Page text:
The International Monetary Fund lowered by 0.3 percentage points its forecast for global economic growth in 2015. The organization called for governments and central banks to pursue accommodative monetary policies and structural reforms to support growth.
Global growth is projected at 3.5 percent for 2015 and 3.7 percent for 2016, the IMF said in its latest World Economic Outlook report.
The current factors supporting growth – lower oil prices, depreciation of euro and yen – are more than offset by persistent negative forces, including the lingering legacies of the crisis and lower potential growth in many countries.
The IMF advised advanced economies to maintain accommodative monetary policies to avoid increases in real interest rates as cheaper oil increases the risk of deflation.
If policy rates could not be reduced further, the IMF recommended pursuing an accommodative policy “through other means”.
The United States has the only bright prospects in an otherwise gloomy report for major economies, with projected growth raised to 3.6 percent from 3.1 percent for 2015. Spain’s growth was also adjusted upward.
Projections for emerging economies were also broadly cut back, with the outlook for oil exporters Russia, Nigeria and Saudi Arabia worsening the most.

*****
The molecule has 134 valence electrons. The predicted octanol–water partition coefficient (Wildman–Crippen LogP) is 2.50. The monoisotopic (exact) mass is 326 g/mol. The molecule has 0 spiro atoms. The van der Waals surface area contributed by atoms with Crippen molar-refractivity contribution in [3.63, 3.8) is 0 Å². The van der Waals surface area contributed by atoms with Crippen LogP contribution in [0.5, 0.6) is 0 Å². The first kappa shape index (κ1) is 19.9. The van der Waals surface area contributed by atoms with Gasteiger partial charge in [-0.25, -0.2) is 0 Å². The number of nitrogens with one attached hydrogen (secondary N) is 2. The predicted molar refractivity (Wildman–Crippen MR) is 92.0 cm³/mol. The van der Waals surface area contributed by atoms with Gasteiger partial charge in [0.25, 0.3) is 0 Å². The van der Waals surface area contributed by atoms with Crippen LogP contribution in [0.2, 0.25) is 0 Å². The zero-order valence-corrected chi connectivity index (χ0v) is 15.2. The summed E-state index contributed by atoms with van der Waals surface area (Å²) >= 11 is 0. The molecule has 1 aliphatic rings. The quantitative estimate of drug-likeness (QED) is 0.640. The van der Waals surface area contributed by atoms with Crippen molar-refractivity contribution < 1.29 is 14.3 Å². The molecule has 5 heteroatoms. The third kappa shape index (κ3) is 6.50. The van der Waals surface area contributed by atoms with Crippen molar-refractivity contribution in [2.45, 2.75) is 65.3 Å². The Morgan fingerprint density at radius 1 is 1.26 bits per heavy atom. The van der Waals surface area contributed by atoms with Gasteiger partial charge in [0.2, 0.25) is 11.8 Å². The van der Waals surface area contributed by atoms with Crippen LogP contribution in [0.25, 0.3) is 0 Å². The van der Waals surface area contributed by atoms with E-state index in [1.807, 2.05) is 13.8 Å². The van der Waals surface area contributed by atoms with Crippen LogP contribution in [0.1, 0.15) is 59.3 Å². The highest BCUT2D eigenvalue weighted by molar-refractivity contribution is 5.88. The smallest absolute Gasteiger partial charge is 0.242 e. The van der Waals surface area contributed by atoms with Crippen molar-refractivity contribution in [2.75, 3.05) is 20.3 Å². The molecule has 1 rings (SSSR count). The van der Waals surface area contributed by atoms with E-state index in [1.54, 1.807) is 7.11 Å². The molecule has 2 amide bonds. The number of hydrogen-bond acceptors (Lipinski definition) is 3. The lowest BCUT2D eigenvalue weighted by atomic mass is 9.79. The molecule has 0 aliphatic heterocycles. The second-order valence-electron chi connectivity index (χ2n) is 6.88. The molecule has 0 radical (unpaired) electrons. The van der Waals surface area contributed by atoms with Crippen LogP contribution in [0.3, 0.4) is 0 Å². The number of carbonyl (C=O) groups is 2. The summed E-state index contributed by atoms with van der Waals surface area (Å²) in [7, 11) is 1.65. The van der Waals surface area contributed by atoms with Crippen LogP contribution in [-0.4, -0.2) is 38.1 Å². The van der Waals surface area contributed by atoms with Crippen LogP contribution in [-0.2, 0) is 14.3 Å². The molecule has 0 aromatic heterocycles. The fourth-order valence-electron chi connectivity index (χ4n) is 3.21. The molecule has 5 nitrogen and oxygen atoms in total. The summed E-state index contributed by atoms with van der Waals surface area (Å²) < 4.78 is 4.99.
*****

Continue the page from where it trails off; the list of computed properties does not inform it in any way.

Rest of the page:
The IMF predicts that a slowdown in China will draw a more limited policy response as authorities in Beijing will be more concerned with the risks of rapid credit and investment growth. The IMF also cut projections for Brazil and India.
Lower oil prices will give central banks in emerging economies leeway to delay raising benchmark interest rates, although “macroeconomic policy space to support growth remains limited,” the report said. Falling prices will also give countries a chance to reform energy subsidies and taxes, the IMF said. The prospects of commodity importers and exporters will further diverge.
Oil exporters can draw on funds they amassed when prices were high and can further allow for substantial depreciation in their currencies to dull the economic shock of plunging prices.
The report is largely in line with remarks by IMF Managing Director Christine Lagarde last week, in which she said falling oil prices and strong U.S. growth were unlikely to make the IMF more upbeat.
The euro zone and Japan could suffer a long period of weak growth and dangerously low inflation, she said.
Both Laggard and the report indicated that money flowing back to the US as it tightens monetary policy could contribute to volatile financial markets in emerging economies.
The US Federal Reserve is widely expected to begin raising interest rates later this year.